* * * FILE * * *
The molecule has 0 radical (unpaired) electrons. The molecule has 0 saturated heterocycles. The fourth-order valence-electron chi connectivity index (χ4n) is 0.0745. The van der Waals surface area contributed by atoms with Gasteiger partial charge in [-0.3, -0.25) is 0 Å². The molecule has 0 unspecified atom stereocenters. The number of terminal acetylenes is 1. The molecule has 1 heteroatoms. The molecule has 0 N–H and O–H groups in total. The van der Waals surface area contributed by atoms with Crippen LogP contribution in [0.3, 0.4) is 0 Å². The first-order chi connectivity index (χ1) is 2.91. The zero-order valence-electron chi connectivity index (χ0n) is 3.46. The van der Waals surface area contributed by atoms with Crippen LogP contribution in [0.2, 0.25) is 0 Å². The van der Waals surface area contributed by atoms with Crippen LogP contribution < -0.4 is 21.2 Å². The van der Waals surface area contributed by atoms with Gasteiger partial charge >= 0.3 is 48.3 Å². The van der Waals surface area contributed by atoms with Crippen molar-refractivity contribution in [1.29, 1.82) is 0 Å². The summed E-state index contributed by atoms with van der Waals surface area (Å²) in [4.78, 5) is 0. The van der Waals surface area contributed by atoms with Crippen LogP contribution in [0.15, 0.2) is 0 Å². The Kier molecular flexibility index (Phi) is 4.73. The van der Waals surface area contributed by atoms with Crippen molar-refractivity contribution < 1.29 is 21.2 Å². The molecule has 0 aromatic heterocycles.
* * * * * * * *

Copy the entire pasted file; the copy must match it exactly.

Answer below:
The molecule has 0 radical (unpaired) electrons. The molecule has 0 saturated heterocycles. The fourth-order valence-electron chi connectivity index (χ4n) is 0.0745. The van der Waals surface area contributed by atoms with Gasteiger partial charge in [-0.3, -0.25) is 0 Å². The molecule has 0 unspecified atom stereocenters. The number of terminal acetylenes is 1. The molecule has 1 heteroatoms. The molecule has 0 N–H and O–H groups in total. The van der Waals surface area contributed by atoms with Crippen LogP contribution in [0.3, 0.4) is 0 Å². The first-order chi connectivity index (χ1) is 2.91. The zero-order valence-electron chi connectivity index (χ0n) is 3.46. The van der Waals surface area contributed by atoms with Crippen LogP contribution in [0.2, 0.25) is 0 Å². The van der Waals surface area contributed by atoms with Crippen LogP contribution < -0.4 is 21.2 Å². The van der Waals surface area contributed by atoms with Gasteiger partial charge >= 0.3 is 48.3 Å². The van der Waals surface area contributed by atoms with Crippen molar-refractivity contribution in [1.29, 1.82) is 0 Å². The summed E-state index contributed by atoms with van der Waals surface area (Å²) in [4.78, 5) is 0. The van der Waals surface area contributed by atoms with Crippen LogP contribution in [0.15, 0.2) is 0 Å². The Kier molecular flexibility index (Phi) is 4.73. The van der Waals surface area contributed by atoms with Crippen molar-refractivity contribution < 1.29 is 21.2 Å². The molecule has 0 aromatic heterocycles.